The City of Philadelphia has promised the school district $74 million, which is more than the $60 million the district requested in emergency funding.
"City Council has passed legislation that raises taxes on tobacco in the City of Philadelphia," said Council President Darrell Clarke during a press conference Tuesday afternoon. "Combined with improvement in tax collections projected by the Administration, we expect to deliver $74.4 million in new funding to our schools."
Clarke says part of the money will come from delinquent taxes and fees owed to the city while the rest is reliant on a $2 a pack cigarette tax which requires approval from the state.
The school district plans to cut 3,783 teachers, administrators and staff at the end of this school year. Art, sports and extra-curricular programs will also be cut.
District Superintendent Dr. William Hite says the district has a $304 million budget shortfall and that the cuts are necessary to keep the district financially stable.
Dr. Hite has asked the city for $60 million, the state for $120 million and $130 million in contract concessions from unions.
Philadelphia City Council approved the tax on cigarette sales last week to raise $45 million for schools, but the tax can’t be levied until the state legislature gives the OK. So far, they have not.
"If somehow that doesn't materialize, then collectively, on a local level, the city of Philadelphia will try to figure out what we do with a hopefully never-realized plan B," said Clarke during Tuesday's press conference.
Clarke would not speculate on the city's backup plan however. District Superintendent Dr. William Hite also could not say with certainty whether state lawmakers he met with on Tuesday in Harrisburg are supportive of a cigarette tax. Hite does say however that the district has a plan to use the $30 million city officials say they can guarantee from collections even if they don't receive approval to tax smokers.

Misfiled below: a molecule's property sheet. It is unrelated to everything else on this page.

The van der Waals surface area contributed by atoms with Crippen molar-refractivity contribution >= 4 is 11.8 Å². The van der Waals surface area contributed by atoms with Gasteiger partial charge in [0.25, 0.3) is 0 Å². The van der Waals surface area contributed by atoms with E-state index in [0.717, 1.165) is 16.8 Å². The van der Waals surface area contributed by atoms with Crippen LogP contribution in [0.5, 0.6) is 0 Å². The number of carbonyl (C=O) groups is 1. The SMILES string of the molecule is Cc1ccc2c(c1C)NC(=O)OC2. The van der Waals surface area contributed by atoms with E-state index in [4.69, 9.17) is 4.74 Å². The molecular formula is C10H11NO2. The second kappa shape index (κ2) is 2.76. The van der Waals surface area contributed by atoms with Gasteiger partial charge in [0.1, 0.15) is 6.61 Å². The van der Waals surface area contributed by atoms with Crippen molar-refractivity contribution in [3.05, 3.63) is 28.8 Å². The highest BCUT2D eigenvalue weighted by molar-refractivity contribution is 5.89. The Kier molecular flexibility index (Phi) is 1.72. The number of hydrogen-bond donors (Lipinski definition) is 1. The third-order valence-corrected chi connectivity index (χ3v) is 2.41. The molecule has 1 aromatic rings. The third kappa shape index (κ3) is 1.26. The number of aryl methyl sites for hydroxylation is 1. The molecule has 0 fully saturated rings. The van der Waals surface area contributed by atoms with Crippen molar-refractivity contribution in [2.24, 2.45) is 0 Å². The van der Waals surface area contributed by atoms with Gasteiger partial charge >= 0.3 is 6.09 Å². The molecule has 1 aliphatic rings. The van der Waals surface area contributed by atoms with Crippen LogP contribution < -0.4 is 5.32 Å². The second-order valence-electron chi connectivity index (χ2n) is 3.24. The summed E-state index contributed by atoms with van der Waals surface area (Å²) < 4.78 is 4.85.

"We will be able to provide for principals additional resources so that they can add back services for students at their schools," Hite said.
President Clarke also announced that the Fiscal Year 2014 budget is expected to be approved by the City Council on Thursday. Clarke says the budget appropriates more than $1 billion in total tax revenue to the school district.
"Further, the Administration projects the new tobacco tax will raise nearly $90 million dollars in Fiscal Year 2015," he said. "From our perspective, we have done our part."
But in order for the district to receive the money, the State must do their part. Senate and House Democrats say they want to see all schools receive a financial boost. The question still remains however regarding where the money will come from.
"I think funds are here," said Senator Vincent Hughes. "The major corporations in the state of Pennsylvania need to take a break on this $370 million annual tax break that they get."
Hughes is the Democratic chair of the Senate Appropriations Committee, a big player in shaping Pennsylvania's budget. While much of his district lies in Philadelphia, as a representative of suburban communities he says he also wants school funding to increase across the board, not just in the city. Hughes believes ending tax breaks and accepting federal healthcare money will free up state funds for education.
"We have identified the funds," he said. "There are very real solutions. There are a number of senators, Republic Senators, and house members who said that those are good ideas."
Hughes did not comment however on the likelihood of the state approving the cigarette tax.
Philadelphia Schools spokesperson Fernando Gallard says the district will wait until the June 30 budget deadline -- when the city and state budgets must be finalized -- to make any decisions as to how to roll back the cuts.
"The district will work with the schools to identify priorities," he said.
Gallard said regardless of how much additional money comes in, the extra cash will go to the district's 242 schools before reversing cuts at regional and central offices.
"Money will be going to schools first – money for staff, money for programs."